Fulfilling our mission to protect and restore the Morro Bay estuary for people and animals requires a lot of hard work in the field. At the Estuary Program, that often means spending time doing research and monitoring work out on the water. Read on to see the progress that our staff and volunteers have made in our eelgrass work during March of 2018.
In the last few months, you might have seen our staff and volunteers in waders at Coleman Beach or trudging through the mud in the back bay during the last few months. They have been busy harvesting and planting eelgrass.
Between our two 2018 efforts so far (one in February and one in March), we planted 19 plots at five sites. Each plot measures one square meter and includes 72 rhizomes anchored to the bay bottom using garden staples.
Based on the success of our 2017 efforts, we decided to continue planting at our original location in the forebay, near channel marker 18, and to try four new locations that extend throughout the mid and back bay.
At the forebay site, we continued planting along the same elevation gradient as before, but also planted some plots deeper in the water (in the low intertidal) and some shallower (in the high intertidal). This will help us better understand the elevations we should focus our restoration efforts on.
New sites extend farther back into the bay.
All the way back to Mitchel Drive in Los Osos.
In March, we tried a new-to-us planting method that we are calling the rebar method. For this, we took a smooth piece of rebar and bent it into an ‘L’shape. We tied the eelgrass rhizomes to the long straight section of rebar using twine and used the shorter bent section to anchor the rebar in the sediment.
The rebar is anchored into the sediment and the rhizomes touch the sediment, but are not buried inthe sediment. We chose to test the rebar method based on positive results achieved in Puget Sound by Jeffrey Gaeckle of the Washington Department of Natural Resources. This method is quick and easy to do, and if successful in Morro Bay, it would allow us to plant eelgrass in muddier portions of the bay we can’t easily access.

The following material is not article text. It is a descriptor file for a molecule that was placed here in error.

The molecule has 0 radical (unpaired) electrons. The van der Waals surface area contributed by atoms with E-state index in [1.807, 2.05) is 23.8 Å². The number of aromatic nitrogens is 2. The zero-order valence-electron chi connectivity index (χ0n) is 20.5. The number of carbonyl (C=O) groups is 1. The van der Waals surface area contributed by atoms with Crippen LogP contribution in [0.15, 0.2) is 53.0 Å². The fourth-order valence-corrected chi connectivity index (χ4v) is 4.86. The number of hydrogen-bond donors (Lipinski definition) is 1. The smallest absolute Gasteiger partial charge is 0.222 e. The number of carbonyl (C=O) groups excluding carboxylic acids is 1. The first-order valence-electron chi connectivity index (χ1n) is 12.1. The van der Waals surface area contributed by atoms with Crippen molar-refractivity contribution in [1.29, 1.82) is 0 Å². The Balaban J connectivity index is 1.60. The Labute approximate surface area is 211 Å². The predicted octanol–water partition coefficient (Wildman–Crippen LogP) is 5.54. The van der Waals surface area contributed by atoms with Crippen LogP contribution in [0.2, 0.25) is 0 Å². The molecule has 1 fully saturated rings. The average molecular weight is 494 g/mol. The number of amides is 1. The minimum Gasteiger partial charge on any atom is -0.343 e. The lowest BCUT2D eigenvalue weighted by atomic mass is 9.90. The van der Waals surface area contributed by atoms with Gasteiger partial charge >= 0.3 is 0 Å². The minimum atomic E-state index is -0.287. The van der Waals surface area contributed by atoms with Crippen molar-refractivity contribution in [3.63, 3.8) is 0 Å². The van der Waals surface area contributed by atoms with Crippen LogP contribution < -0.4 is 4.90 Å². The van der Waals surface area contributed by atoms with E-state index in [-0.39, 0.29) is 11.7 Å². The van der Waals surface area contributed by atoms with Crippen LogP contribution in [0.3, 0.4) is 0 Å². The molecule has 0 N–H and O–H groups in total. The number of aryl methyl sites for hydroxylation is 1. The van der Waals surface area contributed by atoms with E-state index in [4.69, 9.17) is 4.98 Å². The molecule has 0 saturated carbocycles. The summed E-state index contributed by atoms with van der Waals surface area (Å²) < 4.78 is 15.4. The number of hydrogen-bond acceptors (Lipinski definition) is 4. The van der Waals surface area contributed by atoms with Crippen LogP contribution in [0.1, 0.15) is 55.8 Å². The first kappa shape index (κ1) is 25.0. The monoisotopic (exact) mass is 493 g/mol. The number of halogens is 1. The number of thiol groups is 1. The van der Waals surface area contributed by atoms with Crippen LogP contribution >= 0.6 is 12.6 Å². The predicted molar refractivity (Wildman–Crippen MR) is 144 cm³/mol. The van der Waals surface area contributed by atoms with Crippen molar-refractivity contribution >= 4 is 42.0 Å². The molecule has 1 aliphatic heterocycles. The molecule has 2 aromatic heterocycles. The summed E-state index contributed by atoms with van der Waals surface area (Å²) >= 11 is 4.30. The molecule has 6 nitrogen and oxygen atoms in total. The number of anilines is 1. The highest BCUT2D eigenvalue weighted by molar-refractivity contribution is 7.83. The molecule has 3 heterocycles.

Thank you, volunteers!
This effort would not have been possible without the help of our amazing volunteers. Over the course of 9 days, we had 25 volunteers help with this effort, in addition to all the Estuary Program staff members! A huge thank you to Grassy Bar Oyster Company and Morro Bay Oyster Company for providing boat support for these transplanting efforts!
On March 1st, Canet Road had received a total of 4.72” of rain for the year, making it one of the driest “rainy seasons” on record for parts of California.
Despite the dry winter, we were excited to find a trout sitting on a redd( i.e. a trout nest) on Pennington Creek while we were out measuring stream flow! A redd is a nest dug in the gravel by fish in the Salmonidae family, such as salmon and steelhead trout (Oncorhynchus mykiss).
Stay tuned for a blog post from our AmeriCorps Watershed Stewards Program members about their experiences conducting redd surveys this year.
Luckily, despite the calm winter, we got an exciting storm towards the end of the month!
According to John Lindsey, in mid-March, San Luis Obispo was at about 30 percent of average rainfall. By the time the storm passed through, San Luis Obispo was at 60% of normal. This storm dumped the highest 24-hour rainfall totals for our area since December, 2010. It was enough to make Chorro Creek rise enough to (momentarily) top the Canet Road Bridge
It was also enough to make Walter’s Creek start flowing, and as you’ve probably noticed, turn the hills an amazing green.
We deployed sediment samplers on both Chorro and Walter’s Creek for this storm series, and will be heading back into the lab to process sediment samples. You can learn about why and how we monitor sediment in this blog post.